|Chip form factors||Flip-chip pin grid array (FC-PGA2 or FC-PGA4)|
|Contacts||478 (not to be confused with the new Socket P that also uses 478-pins)|
|FSB frequency||400 MT/s
|Processor dimensions||35 mm x 35 mm|
|Processors||Intel Pentium 4 (1.4 - 3.4 GHz)
Intel Celeron (1.7 - 2.8 GHz)
Celeron D (2.13 - 3.2 GHz)
Intel Pentium 4 Extreme Edition (3.2, 3.4 GHz)
This article is part of the CPU socket series
Socket 478 was launched with the Northwood core to compete with AMD's 462-pin Socket A and their Athlon XP processors. Socket 478 was intended to be the replacement for Socket 423, a Willamette-based processor socket which was on the market for only a short time. Socket 478 was phased out with the launch of LGA 775.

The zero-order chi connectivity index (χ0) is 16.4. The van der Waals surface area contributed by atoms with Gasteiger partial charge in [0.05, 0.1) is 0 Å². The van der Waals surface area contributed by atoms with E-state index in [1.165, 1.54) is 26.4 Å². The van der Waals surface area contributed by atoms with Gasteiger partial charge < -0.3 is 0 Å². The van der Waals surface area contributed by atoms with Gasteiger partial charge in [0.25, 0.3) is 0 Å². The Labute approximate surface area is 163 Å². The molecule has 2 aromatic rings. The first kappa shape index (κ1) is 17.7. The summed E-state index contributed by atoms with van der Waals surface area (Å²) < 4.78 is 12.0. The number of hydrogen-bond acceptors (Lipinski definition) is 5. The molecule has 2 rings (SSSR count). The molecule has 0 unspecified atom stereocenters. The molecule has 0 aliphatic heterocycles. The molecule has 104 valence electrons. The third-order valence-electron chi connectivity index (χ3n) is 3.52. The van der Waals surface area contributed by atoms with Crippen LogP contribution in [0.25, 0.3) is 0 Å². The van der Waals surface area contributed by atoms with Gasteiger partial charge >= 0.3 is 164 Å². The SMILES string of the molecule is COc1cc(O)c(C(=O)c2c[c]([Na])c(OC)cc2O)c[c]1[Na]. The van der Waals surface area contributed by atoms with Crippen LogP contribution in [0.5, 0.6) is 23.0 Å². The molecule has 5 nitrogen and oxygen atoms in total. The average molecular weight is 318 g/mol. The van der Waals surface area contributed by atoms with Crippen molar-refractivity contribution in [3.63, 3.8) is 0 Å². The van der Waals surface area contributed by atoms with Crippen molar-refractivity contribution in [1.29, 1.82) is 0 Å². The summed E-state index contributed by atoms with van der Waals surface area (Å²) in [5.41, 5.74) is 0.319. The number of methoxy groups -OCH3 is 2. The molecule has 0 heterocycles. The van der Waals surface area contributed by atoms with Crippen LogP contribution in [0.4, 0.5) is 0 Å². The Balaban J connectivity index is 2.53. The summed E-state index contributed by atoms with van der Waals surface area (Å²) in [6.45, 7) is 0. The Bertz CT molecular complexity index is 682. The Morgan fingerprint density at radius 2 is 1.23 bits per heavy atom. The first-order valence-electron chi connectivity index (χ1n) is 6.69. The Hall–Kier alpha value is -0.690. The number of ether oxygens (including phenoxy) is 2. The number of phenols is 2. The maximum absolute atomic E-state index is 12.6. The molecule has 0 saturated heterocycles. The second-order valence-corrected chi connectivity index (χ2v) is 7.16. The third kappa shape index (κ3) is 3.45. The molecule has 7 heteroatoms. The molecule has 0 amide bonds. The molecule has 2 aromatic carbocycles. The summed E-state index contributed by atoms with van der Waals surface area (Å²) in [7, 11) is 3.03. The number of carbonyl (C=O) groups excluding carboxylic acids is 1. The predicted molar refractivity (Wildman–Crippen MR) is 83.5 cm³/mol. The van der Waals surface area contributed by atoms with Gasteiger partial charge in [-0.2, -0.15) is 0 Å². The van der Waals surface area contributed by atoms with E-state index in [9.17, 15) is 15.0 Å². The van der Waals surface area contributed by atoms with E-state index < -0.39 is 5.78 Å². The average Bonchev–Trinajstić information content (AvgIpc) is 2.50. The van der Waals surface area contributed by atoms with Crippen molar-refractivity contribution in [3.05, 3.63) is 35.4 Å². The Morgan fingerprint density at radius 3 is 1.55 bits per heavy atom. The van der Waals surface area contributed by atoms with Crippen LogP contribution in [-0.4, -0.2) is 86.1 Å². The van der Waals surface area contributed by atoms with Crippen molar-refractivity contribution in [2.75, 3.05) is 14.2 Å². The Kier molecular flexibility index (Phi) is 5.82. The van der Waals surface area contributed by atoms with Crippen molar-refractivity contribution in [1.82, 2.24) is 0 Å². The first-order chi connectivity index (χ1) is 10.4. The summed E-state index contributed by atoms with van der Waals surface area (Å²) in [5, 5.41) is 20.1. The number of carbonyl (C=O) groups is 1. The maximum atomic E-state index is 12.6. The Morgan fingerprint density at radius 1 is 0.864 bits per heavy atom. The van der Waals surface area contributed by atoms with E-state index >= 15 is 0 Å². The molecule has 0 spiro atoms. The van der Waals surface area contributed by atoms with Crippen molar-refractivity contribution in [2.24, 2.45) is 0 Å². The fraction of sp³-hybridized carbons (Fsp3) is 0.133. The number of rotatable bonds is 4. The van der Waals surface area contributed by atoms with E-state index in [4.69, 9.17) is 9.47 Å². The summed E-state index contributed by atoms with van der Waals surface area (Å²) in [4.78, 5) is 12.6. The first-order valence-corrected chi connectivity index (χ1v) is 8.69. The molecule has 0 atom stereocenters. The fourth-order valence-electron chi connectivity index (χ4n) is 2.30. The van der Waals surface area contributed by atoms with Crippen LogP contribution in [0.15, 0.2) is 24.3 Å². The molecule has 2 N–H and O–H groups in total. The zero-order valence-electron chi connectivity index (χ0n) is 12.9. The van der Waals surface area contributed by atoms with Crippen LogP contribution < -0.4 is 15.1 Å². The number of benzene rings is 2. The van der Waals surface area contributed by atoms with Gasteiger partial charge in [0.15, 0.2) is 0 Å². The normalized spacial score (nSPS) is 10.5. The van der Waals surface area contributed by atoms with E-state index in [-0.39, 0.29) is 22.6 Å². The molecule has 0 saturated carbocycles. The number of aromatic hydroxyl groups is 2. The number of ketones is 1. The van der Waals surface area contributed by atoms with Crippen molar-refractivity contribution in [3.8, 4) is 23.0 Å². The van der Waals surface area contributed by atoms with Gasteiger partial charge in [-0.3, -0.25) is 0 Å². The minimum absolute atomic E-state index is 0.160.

Socket 478 was used for all Northwood Pentium 4 and Celeron processors. It supported the first Prescott Pentium 4 processors and all Willamette Celerons, along with several of the Willamette-series Pentium 4s. Socket 478 also supported the newer Prescott-based Celeron D processors, and early Pentium 4 Extreme Edition processors with 2 MiB of L3 CPU cache.
Celeron D processors were also available for Socket 478 and were the last CPUs made for the socket.
While the Intel mobile CPUs are available in 478-pin packages, they in fact only operate in a range of slightly differing sockets, Socket 479, Socket M, and Socket P, each incompatible with the other two.
Mechanical load limits
All socket (Pentium 4 and Celeron) have the following mechanical maximum load limits which should not be exceeded during heatsink assembly, shipping conditions, or standard use. Load above those limits will crack the processor die and make it unusable.
|IHS Surface||890 N(200 lbf)||445 N(100 lbf)||667 N(150 lbf)|